Spicy Food Receptor May Hold the Answer to Pain Relief

Disclaimer: Results are not guaranteed*** and may vary from person to person***.

If you love that kick you get from spicy foods, then you’re probably a fan of wasabi, mustard seed, and garlic. Some people can’t stand the pain that these foods cause while others relish in it. Whichever type of person you are, you can thank a single pain receptor for the effects of all these foods.

 We’re just now learning how pain is sensed in the brain and a recent study is showing there may be several different types of pain that can be attributed to a single receptor. These three foods create uniquely different sensations on the tongue, but inside the body, all the messages these items send are going straight to the same place: the TRPA1 pain receptor.

 Interestingly, this is not the same receptor that feels the spicy sensation from capsaicin. It turns out that pathway seems to be activated by heat.

 The best thing about this discovery is that it can help scientists to figure out how to halt certain negative pain responses in the body, such as those from arthritis or other inflammatory conditions. They found that mice that had this TRPA1 receptor blocked in their brain could easily handle being touched with mustard oil.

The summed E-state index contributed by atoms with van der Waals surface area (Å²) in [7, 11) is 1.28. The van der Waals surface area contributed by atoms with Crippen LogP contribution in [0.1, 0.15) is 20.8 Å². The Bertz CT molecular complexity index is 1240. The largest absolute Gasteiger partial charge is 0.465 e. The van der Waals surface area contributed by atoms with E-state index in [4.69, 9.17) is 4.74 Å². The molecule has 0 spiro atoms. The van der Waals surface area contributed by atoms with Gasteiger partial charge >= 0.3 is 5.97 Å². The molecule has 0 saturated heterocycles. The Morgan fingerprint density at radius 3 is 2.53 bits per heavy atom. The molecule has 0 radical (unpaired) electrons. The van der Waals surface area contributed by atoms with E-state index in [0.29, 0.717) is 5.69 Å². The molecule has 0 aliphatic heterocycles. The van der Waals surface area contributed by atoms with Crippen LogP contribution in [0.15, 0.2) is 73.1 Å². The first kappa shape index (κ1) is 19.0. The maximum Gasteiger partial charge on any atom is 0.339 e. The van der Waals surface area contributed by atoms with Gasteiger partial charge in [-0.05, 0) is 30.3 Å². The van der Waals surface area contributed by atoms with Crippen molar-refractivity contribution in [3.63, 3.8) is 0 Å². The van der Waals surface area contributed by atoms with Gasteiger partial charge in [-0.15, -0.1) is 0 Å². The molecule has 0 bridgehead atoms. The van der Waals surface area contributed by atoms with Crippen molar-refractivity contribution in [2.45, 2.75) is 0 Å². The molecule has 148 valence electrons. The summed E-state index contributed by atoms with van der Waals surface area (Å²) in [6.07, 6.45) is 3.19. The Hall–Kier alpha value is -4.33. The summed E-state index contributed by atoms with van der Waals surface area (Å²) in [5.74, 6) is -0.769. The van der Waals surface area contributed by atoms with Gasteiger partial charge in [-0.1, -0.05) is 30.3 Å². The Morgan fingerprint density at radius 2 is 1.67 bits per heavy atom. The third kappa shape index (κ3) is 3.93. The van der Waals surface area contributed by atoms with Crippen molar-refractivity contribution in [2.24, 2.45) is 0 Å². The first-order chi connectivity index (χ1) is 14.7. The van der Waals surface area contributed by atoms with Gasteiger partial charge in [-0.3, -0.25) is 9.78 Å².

Normally, the animals would try to lick the substance off or flick it off with their paws. This may also explain why certain people don’t respond to spicy foods very strongly while others can barely touch them.

 The pain receptor also did double duty as a target for a pro- inflammatory substance. This is also an important discovery, as the inflammatory product causes pain and sensitivity to temperature and touch. TRPA1 also reacts to the by-products of some medications, such as those used in chemotherapy.

 Right now, the doctors are looking at ways to possibly shut down the TRPA1 pain receptor during chemotherapy, so patients would experience fewer side effects and less pain. This could mean a better quality of life for cancer patients. As well, with further exploration into the nature of this receptor, scientists hope to find a way to block general pain and possibly even develop treatments for people with cough and asthma.

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